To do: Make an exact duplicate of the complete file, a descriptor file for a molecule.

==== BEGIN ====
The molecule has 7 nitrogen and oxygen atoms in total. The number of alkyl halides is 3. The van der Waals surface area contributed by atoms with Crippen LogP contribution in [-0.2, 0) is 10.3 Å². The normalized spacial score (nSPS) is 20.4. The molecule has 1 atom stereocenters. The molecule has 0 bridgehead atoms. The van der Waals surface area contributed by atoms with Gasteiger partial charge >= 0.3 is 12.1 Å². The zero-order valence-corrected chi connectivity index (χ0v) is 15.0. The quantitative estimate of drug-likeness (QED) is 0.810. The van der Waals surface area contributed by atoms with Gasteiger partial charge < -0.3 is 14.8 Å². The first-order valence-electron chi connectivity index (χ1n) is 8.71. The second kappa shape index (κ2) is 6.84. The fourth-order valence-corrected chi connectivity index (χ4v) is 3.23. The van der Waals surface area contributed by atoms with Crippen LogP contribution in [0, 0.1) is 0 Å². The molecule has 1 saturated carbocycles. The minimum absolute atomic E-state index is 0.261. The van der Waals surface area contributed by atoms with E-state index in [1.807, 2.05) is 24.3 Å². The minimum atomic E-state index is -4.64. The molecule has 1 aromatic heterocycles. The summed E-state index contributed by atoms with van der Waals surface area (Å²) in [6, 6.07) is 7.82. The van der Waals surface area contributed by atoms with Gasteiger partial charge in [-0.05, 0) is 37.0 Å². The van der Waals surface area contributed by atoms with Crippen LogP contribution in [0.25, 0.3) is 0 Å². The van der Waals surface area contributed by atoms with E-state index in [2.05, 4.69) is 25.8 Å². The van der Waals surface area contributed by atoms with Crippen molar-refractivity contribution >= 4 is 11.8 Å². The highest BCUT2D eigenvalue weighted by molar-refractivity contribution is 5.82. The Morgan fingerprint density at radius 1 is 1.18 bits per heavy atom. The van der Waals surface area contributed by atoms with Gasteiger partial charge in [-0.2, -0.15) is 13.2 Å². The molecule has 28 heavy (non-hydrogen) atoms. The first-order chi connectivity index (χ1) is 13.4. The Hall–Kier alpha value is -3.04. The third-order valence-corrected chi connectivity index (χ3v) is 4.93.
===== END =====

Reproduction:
The molecule has 7 nitrogen and oxygen atoms in total. The number of alkyl halides is 3. The van der Waals surface area contributed by atoms with Crippen LogP contribution in [-0.2, 0) is 10.3 Å². The normalized spacial score (nSPS) is 20.4. The molecule has 1 atom stereocenters. The molecule has 0 bridgehead atoms. The van der Waals surface area contributed by atoms with Gasteiger partial charge >= 0.3 is 12.1 Å². The zero-order valence-corrected chi connectivity index (χ0v) is 15.0. The quantitative estimate of drug-likeness (QED) is 0.810. The van der Waals surface area contributed by atoms with Gasteiger partial charge < -0.3 is 14.8 Å². The first-order valence-electron chi connectivity index (χ1n) is 8.71. The second kappa shape index (κ2) is 6.84. The fourth-order valence-corrected chi connectivity index (χ4v) is 3.23. The van der Waals surface area contributed by atoms with Crippen LogP contribution in [0, 0.1) is 0 Å². The molecule has 1 saturated carbocycles. The minimum absolute atomic E-state index is 0.261. The van der Waals surface area contributed by atoms with E-state index in [1.807, 2.05) is 24.3 Å². The minimum atomic E-state index is -4.64. The molecule has 1 aromatic heterocycles. The summed E-state index contributed by atoms with van der Waals surface area (Å²) in [6, 6.07) is 7.82. The van der Waals surface area contributed by atoms with Gasteiger partial charge in [-0.05, 0) is 37.0 Å². The van der Waals surface area contributed by atoms with Crippen LogP contribution in [0.25, 0.3) is 0 Å². The van der Waals surface area contributed by atoms with E-state index in [2.05, 4.69) is 25.8 Å². The van der Waals surface area contributed by atoms with Crippen molar-refractivity contribution >= 4 is 11.8 Å². The highest BCUT2D eigenvalue weighted by molar-refractivity contribution is 5.82. The Morgan fingerprint density at radius 1 is 1.18 bits per heavy atom. The van der Waals surface area contributed by atoms with Gasteiger partial charge in [-0.2, -0.15) is 13.2 Å². The molecule has 28 heavy (non-hydrogen) atoms. The first-order chi connectivity index (χ1) is 13.4. The Hall–Kier alpha value is -3.04. The third-order valence-corrected chi connectivity index (χ3v) is 4.93.